Compassionate Love: Displaying compassion for those who struggle with mental illness (c)2012 Nancy Virden
Seated around the sprawling oak dining table were thirteen different tales, more than thirteen conflicting beliefs, and thirteen diverse ideas of what Thanksgiving is all about.
At one end sat a grown daughter who had spent the last thirty minutes arguing vehemently with her mother over who was in charge of the kitchen. She looked serene, but anyone who knew her well understood the forced little smile and straight back. She was angry. To her, Thanksgiving had to be a perfectly orchestrated experience.
A quick glance at this woman’s defeated contender revealed a face lined with exhaustion. Now her arms hung at her sides, her apron still tied loosely about her neck. Her Thanksgivings included weeks of preparation, and great relief at its end.
Two male teenagers sat at the table’s divide. Both stared hungrily as the measured holiday prayer droned on. Spiritual words went unheeded as their thoughts turned to the afternoon. Thanksgiving for these two meant hearty servings of favorite dishes followed by a snowball fight.
Pious words continued as a younger girl peeked through squeezed eyelids at the expressions of those who offered thanks. Her brother was staring at the pie. Their Dad was wearing a religious face while the lips of uncles and aunts moved silently in supposed earnest. While childish cousins were playfully kicking each other under the table and suppressing giggles, her early training that nothing is as it seems colored her perceptions.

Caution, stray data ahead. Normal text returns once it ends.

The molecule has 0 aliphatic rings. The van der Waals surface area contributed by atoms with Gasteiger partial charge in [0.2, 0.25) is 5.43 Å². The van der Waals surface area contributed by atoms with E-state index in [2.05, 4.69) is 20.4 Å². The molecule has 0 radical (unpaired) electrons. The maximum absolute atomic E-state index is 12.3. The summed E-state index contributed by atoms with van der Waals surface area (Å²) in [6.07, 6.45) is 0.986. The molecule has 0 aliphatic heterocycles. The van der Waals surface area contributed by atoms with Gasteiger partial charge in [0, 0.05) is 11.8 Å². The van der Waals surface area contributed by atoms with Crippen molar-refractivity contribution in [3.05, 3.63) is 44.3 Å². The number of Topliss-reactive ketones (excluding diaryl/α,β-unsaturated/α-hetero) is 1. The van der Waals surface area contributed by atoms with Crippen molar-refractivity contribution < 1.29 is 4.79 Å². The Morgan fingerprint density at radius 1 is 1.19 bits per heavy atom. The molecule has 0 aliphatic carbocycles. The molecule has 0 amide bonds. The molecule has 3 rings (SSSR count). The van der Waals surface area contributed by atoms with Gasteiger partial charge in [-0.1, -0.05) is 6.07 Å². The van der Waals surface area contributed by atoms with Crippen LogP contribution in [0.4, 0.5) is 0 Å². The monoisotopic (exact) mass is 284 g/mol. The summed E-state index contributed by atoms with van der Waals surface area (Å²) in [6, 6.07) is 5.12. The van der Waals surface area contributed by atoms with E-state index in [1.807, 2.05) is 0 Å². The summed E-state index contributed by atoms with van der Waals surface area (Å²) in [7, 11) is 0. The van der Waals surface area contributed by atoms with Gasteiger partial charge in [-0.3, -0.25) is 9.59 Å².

You see, behind the roast turkey and succulent dishes was a reality in harsh contrast to any superficial joy. Her parents were divorcing. Having observed abuse, lies, and hypocrisy all of her life, young faith contorted to fit around uncertainty, and her stomach knotted in dread. Wanting so much to believe in a permanent love, in her mind this Thanksgiving was a chance to deny the fear, to grab at the retreating familial fantasy for a short while longer.
One suppressed tale was not actually seated at the table. A painted plaque on the wall read, “In this house, Christ is the unseen guest at every meal, the silent listener to every conversation.” It was ominous for the fact that despite its profound message no one paid any attention. It was a simple story with the potential to change every family in the room. Yet much stayed the same.
The Redeemer of parents, children, marriages, attitudes, and broken hearts was given cursory attention; the grand truth that God is the difference-maker went unheeded as the Thanksgiving prayer continued.
Much was on the line now for this girl. Often having wondered what it is like to have a real family, would she search for that sense of stability and acceptance in all the wrong places? Would she grow to know the difference between the ‘faith of her fathers’ and true reliance on God? If she went on to make unhealthy decisions and her life became a wreck, could anyone be accountable for the mess?
While each of us is responsible for our own choices as adults, mental and emotional challenges not-withstanding, one of those choices is how we will choose to live in front of children. Will we create environments where the young are confused and emotionally damaged by our behavior? Or will we provide mentally healthy homes and holidays?
We may not be able to prevent mental illness, but we do have a choice whether or not to cause suffering.
NOTE: I am not a trained or licensed mental health professional. I am not a doctor. I speak only from my experiences with and observations of mental illness. In no way is this website intended to substitute for professional mental health care.